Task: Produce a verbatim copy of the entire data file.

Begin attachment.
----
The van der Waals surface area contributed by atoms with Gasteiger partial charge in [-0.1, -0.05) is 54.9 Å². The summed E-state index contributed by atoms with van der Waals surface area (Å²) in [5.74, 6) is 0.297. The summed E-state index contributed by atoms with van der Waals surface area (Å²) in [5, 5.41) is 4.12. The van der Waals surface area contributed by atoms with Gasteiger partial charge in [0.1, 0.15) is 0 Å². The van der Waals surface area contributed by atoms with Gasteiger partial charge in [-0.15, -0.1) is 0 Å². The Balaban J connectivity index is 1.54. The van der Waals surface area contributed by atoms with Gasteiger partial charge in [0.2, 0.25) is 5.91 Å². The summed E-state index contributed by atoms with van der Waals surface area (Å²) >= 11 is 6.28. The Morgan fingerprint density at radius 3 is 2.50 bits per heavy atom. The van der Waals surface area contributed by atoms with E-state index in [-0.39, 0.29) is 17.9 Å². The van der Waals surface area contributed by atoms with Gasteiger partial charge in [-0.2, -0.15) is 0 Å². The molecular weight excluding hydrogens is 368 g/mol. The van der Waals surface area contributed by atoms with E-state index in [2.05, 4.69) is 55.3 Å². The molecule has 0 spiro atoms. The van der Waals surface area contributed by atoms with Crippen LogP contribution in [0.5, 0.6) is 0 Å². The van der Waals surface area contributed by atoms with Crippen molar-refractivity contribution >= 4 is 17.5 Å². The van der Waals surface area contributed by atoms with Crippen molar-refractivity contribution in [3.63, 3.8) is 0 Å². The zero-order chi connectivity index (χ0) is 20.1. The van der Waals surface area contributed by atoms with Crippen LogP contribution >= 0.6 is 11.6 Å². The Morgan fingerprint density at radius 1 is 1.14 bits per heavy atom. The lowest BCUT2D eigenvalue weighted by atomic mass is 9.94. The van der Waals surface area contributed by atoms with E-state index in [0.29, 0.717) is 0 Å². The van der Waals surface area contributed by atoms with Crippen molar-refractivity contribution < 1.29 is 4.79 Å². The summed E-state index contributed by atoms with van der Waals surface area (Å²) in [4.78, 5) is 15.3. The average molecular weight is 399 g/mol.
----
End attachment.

The van der Waals surface area contributed by atoms with Gasteiger partial charge in [-0.1, -0.05) is 54.9 Å². The summed E-state index contributed by atoms with van der Waals surface area (Å²) in [5.74, 6) is 0.297. The summed E-state index contributed by atoms with van der Waals surface area (Å²) in [5, 5.41) is 4.12. The van der Waals surface area contributed by atoms with Gasteiger partial charge in [0.1, 0.15) is 0 Å². The van der Waals surface area contributed by atoms with Gasteiger partial charge in [-0.15, -0.1) is 0 Å². The Balaban J connectivity index is 1.54. The van der Waals surface area contributed by atoms with Gasteiger partial charge in [0.2, 0.25) is 5.91 Å². The summed E-state index contributed by atoms with van der Waals surface area (Å²) >= 11 is 6.28. The Morgan fingerprint density at radius 3 is 2.50 bits per heavy atom. The van der Waals surface area contributed by atoms with E-state index in [-0.39, 0.29) is 17.9 Å². The van der Waals surface area contributed by atoms with Gasteiger partial charge in [-0.2, -0.15) is 0 Å². The molecular weight excluding hydrogens is 368 g/mol. The van der Waals surface area contributed by atoms with E-state index in [2.05, 4.69) is 55.3 Å². The molecule has 0 spiro atoms. The van der Waals surface area contributed by atoms with Crippen LogP contribution in [0.5, 0.6) is 0 Å². The van der Waals surface area contributed by atoms with Crippen molar-refractivity contribution >= 4 is 17.5 Å². The van der Waals surface area contributed by atoms with Crippen molar-refractivity contribution in [3.63, 3.8) is 0 Å². The zero-order chi connectivity index (χ0) is 20.1. The van der Waals surface area contributed by atoms with Crippen LogP contribution >= 0.6 is 11.6 Å². The Morgan fingerprint density at radius 1 is 1.14 bits per heavy atom. The lowest BCUT2D eigenvalue weighted by atomic mass is 9.94. The van der Waals surface area contributed by atoms with E-state index in [0.29, 0.717) is 0 Å². The van der Waals surface area contributed by atoms with Crippen molar-refractivity contribution < 1.29 is 4.79 Å². The summed E-state index contributed by atoms with van der Waals surface area (Å²) in [4.78, 5) is 15.3. The average molecular weight is 399 g/mol.